Chances are, students and parents caught a glimpse of a high-ranking school system employee or elected official Monday in a tradition that aims to have every one of Howard County's 72 schools visited on the first day.
"We really like to take out the elected officials and let them be a part of the excitement that we feel on the first day," said schools spokeswoman Patti Caplan. "It is a wonderful, inspiring time to visit the schools."
Howard County Superintendent Sydney L. Cousin and school board Chairman Frank Aquino were among the officials visiting schools, including Hammond Elementary in Laurel. Christina Armstrong, a music teacher and PTA president at the school, stood amid a cluster of African drums looking for the proper one to play for them. She grabbed an hourglass-shaped drum, positioned it under her arm and rhythmically gave it a series of bops with her right hand.
"Good morning," she said as she matched each syllable to each hand tap. "This is why they call it the African talking drum."
Their laughter was interrupted when they saw students quietly lined up outside Armstrong's music room, ready for their first music class.
"They are ready with their recorders and music," Armstrong said referring to the students. "Rock on! Welcome to the new school year."
Cousin and Aquino spent Monday visiting five schools. This year, the school system welcomed 49,138 students - an increase of 250 - and 4,563 teachers, which included 200 new hires.
"The enthusiasm shown today, we hope to continue throughout the year," Cousin said later as he left for his fifth school, Gorman Crossing Elementary in Laurel. "Our expectation is that every day will be like the opening day, where kids and staff are enthusiastic and engaged."
"They are getting off to a very smooth start," Aquino said. "As a parent, it is amazing that after a few minutes everyone is on task."
The first day of school in the entire school system went smoothly, according to Caplan.
"Everything went extremely well," Caplan said. "It was a really quiet day. There was nothing out of the ordinary. The last few years have been great."
The first-day visit is an opportunity for Cousin to meet with staff and students.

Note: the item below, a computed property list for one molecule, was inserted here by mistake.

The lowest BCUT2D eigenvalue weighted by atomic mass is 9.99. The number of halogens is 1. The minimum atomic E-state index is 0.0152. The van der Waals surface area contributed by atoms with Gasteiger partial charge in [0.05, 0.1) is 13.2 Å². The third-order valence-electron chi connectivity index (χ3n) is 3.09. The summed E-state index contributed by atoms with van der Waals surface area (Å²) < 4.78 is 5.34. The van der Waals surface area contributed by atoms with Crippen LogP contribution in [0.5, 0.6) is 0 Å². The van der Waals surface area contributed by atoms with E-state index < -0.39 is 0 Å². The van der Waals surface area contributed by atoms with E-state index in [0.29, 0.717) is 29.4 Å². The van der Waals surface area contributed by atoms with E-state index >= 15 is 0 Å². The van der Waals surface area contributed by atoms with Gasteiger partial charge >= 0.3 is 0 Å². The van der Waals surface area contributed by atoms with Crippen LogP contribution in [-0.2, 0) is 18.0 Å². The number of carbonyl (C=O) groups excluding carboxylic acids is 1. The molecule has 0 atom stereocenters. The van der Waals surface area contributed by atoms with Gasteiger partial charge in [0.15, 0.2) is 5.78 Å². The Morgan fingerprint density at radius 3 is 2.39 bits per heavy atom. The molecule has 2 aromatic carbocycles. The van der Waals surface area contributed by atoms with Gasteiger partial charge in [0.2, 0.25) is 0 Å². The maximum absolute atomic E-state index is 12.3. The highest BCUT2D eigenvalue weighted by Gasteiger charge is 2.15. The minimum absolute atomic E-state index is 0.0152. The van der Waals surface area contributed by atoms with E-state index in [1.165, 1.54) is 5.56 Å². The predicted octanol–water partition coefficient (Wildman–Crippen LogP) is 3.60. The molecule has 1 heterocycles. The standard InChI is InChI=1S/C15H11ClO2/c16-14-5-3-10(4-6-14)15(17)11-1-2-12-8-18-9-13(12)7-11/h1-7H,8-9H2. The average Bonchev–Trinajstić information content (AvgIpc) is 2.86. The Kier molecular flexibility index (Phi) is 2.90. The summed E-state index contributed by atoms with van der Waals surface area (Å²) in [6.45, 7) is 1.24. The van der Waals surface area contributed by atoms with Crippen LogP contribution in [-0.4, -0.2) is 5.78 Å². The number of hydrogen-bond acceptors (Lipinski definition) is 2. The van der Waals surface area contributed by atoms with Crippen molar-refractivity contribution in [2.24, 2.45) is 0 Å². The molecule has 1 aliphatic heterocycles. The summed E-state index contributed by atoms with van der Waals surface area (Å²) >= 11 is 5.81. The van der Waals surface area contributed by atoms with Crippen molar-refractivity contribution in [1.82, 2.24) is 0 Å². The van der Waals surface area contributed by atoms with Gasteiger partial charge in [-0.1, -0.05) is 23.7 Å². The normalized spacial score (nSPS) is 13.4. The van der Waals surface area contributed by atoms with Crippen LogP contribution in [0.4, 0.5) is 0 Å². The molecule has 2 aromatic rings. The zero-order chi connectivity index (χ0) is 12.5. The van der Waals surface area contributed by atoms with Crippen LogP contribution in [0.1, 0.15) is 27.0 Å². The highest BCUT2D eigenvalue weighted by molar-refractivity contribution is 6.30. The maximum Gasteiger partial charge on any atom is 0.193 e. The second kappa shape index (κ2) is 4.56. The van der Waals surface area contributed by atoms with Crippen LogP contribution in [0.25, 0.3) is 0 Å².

"Your MSA scores are impressive," Cousin said to Hammond Elementary's principal, Judy Bland, as they walked through the halls of the school.
"They better be," Bland said with a laugh. "You have to have those high expectations. High expectations are the way every student can learn."
Bland and her assistant principal, Brian Vanisko, also told Cousin and Aquino about the school's Olympic theme, which they hope will continue to motivate staff and students.
"Our slogan is: Make It A Gold Medal Year," Vanisko said.
Bland said she was excited to start her 12th year as principal of Hammond Elementary.
"If it's not exciting, then you don't need to be here," she said.
It has become a tradition to pair a school employee and an elected official and have them assigned to visit a cluster of schools. For example, Arlene Harrison, administrative director of elementary education, joined County Council member Mary Kay Sigaty at Clemens Crossing Elementary, Swansfield Elementary, Longfellow Elementary, Clarksville Elementary, Atholton High, River Hill High and Wilde Lake High. Clarissa Evans, the school system's executive director of secondary curricular programs and instruction, joined board member Janet Siddiqui at Cedar Lane School, Fulton Elementary, Lime Kiln Middle, Reservoir High and Hammond High.
"It's a way of welcoming the students back, and letting the staff know that they are appreciated," Caplan said. "It also makes sure that everything is running the way it is supposed to the first day."
At Hammond Middle, Principal Kerry McGowan said many of her students were excited to have Cousin visit the school.
"The kids were like, 'Is that the boss?' " she said with a laugh. "It means a lot to the kids. The kids recognized him right away."